He might have said, well, I’ll give you a second chance, but as I understand it, it is now mandatory that probation must be revoked if this particular reason for revoking exists, so that in that sense it’s tougher, even though–

–Well, if you’re dealing with the world of earlier sentencing jargon, your answer to Justice Scalia’s question is based on the hypothesis that the judge in that hypothetical case said he would suspend the imposition of sentence, but as I recall it myself, and as I think I understand the discussion, judges also under that regime would impose a sentence but suspend serving it.

In other words, they wouldn’t always suspend the imposition of a sentence, and it seems to me your answer to Justice Scalia doesn’t fit so well in the latter situation, where there are sentences imposed but its service is suspended.

Gregory Stuart Smith:

Yes, Your Honor.

Even in that context, though, looking at this case, the judge under the guidelines wouldn’t have given more than 6 months.

It’s as if he imposed a sentence of 6 months and suspended it.

The guidelines suggest that a sentence of more than 6 months wasn’t warranted, and the Government’s agreement in the plea agreement suggests that a sentence beyond 6 months wasn’t warranted, so looking even at the imposition… excuse me, execution suspended, it’s still… the sentence that would have been imposed would not have been more than 6 months.

William H. Rehnquist:

What was the sentence in fact imposed in this case?

Gregory Stuart Smith:

Mr. Granderson was placed on probation for 5 years plus a $2,000 fine, and that doesn’t fit either side’s description.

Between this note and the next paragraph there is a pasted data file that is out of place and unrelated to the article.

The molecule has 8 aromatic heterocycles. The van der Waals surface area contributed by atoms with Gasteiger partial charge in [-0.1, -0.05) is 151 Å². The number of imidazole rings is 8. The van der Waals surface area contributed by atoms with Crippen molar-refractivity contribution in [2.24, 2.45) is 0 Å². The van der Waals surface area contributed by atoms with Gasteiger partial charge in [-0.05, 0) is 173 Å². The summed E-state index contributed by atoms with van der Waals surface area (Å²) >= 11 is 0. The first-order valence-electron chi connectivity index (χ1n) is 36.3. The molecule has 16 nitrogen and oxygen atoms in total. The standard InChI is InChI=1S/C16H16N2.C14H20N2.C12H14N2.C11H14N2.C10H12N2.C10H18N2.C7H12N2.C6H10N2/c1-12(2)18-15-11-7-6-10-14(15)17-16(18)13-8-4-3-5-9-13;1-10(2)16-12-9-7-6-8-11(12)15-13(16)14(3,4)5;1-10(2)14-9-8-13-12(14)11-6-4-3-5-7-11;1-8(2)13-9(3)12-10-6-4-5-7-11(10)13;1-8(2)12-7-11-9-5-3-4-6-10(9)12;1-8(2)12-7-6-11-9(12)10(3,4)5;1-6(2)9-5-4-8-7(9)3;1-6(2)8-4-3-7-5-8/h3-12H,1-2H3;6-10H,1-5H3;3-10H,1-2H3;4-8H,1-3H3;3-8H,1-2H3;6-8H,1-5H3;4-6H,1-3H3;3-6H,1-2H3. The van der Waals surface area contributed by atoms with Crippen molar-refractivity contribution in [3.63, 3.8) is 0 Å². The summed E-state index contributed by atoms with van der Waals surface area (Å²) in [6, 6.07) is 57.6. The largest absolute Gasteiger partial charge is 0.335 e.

David H. Souter:

Mr. Smith, let me make sure I understand something, because I was never a Federal sentencing judge.

In the case that you were just talking about, which the execution is suspended–

Gregory Stuart Smith:

Yes, Your Honor.

David H. Souter:

–if the probation is violated, the judge under the prior law had complete discretion to determine how much of the execution would then be imposed, isn’t that true, so if–

Gregory Stuart Smith:

I believe so, Your Honor.

David H. Souter:

–Okay.

Gregory Stuart Smith:

If you look at the legislative history the way we see it, where a floor is being placed within the existing framework of zero to 6 months, that is a minor technical change, the kind you would not expect there to be a lot of legislative history on, and so it’s not surprising that there’s not here.

More importantly, since the briefs have been filed, I indicate that Senator Thurmond introduced a bill to change this, and he did so because Congress recognized, or at least he told Congress, that there was ambiguity in that statute.

It’s interesting that that is now part of the omnibus Senate crime bill.

Senate bill 1607 states that if a person possesses drugs while on probation, the court shall… this is what it says:

“The court shall revoke the sentence of probation and resentence the defendant under subchapter (a) to a sentence that interns a term of imprisonment. “

Antonin Scalia:

Gee, I guess if that’s what they want to change it to, it must not mean that now.

Gregory Stuart Smith:

Your Honor, that is not the legislative history.

Senator Thurmond’s–

Antonin Scalia:

This is subsequent legislative history we’re talking about now, isn’t it?

Gregory Stuart Smith:

–Yes, Your Honor.

Antonin Scalia:

Future… future history, so to speak.

Gregory Stuart Smith:

Yes, Your Honor, and Senator Thurmond’s reason for introducing it was that there was ambiguity in the statute.

William H. Rehnquist:

This final decision whether there’s ambiguity in the statute is committed to the courts, not to Senators, or individual Senators.

Gregory Stuart Smith:

Yes, Your Honor, this has limited impact, but all I’m trying to tell the Court is that if this Court finds ambiguity, it would be telling Congress nothing more than it’s already been told.

William H. Rehnquist:

Perhaps by a superior source.

Gregory Stuart Smith:

By a superior source, indeed, Your Honor.

[Laughter]

All I’m saying is, I don’t think it would be a surprise to Congress to learn that they had… as Justice Blackmun said, that this is not a particularly well-drafted statute.